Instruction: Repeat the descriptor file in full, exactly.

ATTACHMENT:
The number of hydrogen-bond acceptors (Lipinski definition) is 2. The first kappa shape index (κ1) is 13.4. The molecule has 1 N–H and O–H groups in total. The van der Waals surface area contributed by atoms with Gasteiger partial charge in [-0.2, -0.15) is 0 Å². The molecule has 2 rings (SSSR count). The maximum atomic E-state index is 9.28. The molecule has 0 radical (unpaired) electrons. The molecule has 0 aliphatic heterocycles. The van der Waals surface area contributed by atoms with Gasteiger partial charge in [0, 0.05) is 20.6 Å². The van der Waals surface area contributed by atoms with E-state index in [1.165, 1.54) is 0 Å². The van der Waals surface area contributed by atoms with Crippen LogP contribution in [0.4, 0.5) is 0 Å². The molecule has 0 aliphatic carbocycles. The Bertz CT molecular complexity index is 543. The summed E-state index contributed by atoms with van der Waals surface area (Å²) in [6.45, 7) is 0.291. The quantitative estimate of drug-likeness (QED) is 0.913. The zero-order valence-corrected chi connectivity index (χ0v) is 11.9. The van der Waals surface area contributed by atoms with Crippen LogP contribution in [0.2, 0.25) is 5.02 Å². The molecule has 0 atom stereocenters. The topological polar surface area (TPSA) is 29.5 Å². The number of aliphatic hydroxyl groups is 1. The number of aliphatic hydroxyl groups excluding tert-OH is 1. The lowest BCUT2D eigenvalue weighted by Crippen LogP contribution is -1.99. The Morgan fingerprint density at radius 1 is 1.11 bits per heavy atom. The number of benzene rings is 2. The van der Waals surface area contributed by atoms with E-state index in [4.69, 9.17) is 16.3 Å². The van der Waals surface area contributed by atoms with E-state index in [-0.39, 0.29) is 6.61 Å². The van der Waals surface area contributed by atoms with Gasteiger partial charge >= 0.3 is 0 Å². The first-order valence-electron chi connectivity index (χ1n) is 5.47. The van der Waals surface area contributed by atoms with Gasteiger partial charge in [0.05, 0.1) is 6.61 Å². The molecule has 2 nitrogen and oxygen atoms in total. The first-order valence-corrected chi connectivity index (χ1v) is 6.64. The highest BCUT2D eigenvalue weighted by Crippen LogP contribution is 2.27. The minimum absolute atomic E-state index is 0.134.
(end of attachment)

The number of hydrogen-bond acceptors (Lipinski definition) is 2. The first kappa shape index (κ1) is 13.4. The molecule has 1 N–H and O–H groups in total. The van der Waals surface area contributed by atoms with Gasteiger partial charge in [-0.2, -0.15) is 0 Å². The molecule has 2 rings (SSSR count). The maximum atomic E-state index is 9.28. The molecule has 0 radical (unpaired) electrons. The molecule has 0 aliphatic heterocycles. The van der Waals surface area contributed by atoms with Gasteiger partial charge in [0, 0.05) is 20.6 Å². The van der Waals surface area contributed by atoms with E-state index in [1.165, 1.54) is 0 Å². The van der Waals surface area contributed by atoms with Crippen LogP contribution in [0.4, 0.5) is 0 Å². The molecule has 0 aliphatic carbocycles. The Bertz CT molecular complexity index is 543. The summed E-state index contributed by atoms with van der Waals surface area (Å²) in [6.45, 7) is 0.291. The quantitative estimate of drug-likeness (QED) is 0.913. The zero-order valence-corrected chi connectivity index (χ0v) is 11.9. The van der Waals surface area contributed by atoms with Crippen LogP contribution in [0.2, 0.25) is 5.02 Å². The molecule has 0 atom stereocenters. The topological polar surface area (TPSA) is 29.5 Å². The number of aliphatic hydroxyl groups is 1. The number of aliphatic hydroxyl groups excluding tert-OH is 1. The lowest BCUT2D eigenvalue weighted by Crippen LogP contribution is -1.99. The Morgan fingerprint density at radius 1 is 1.11 bits per heavy atom. The number of benzene rings is 2. The van der Waals surface area contributed by atoms with E-state index in [4.69, 9.17) is 16.3 Å². The van der Waals surface area contributed by atoms with E-state index in [-0.39, 0.29) is 6.61 Å². The van der Waals surface area contributed by atoms with Gasteiger partial charge >= 0.3 is 0 Å². The first-order valence-electron chi connectivity index (χ1n) is 5.47. The van der Waals surface area contributed by atoms with Gasteiger partial charge in [0.05, 0.1) is 6.61 Å². The molecule has 2 nitrogen and oxygen atoms in total. The first-order valence-corrected chi connectivity index (χ1v) is 6.64. The highest BCUT2D eigenvalue weighted by Crippen LogP contribution is 2.27. The minimum absolute atomic E-state index is 0.134.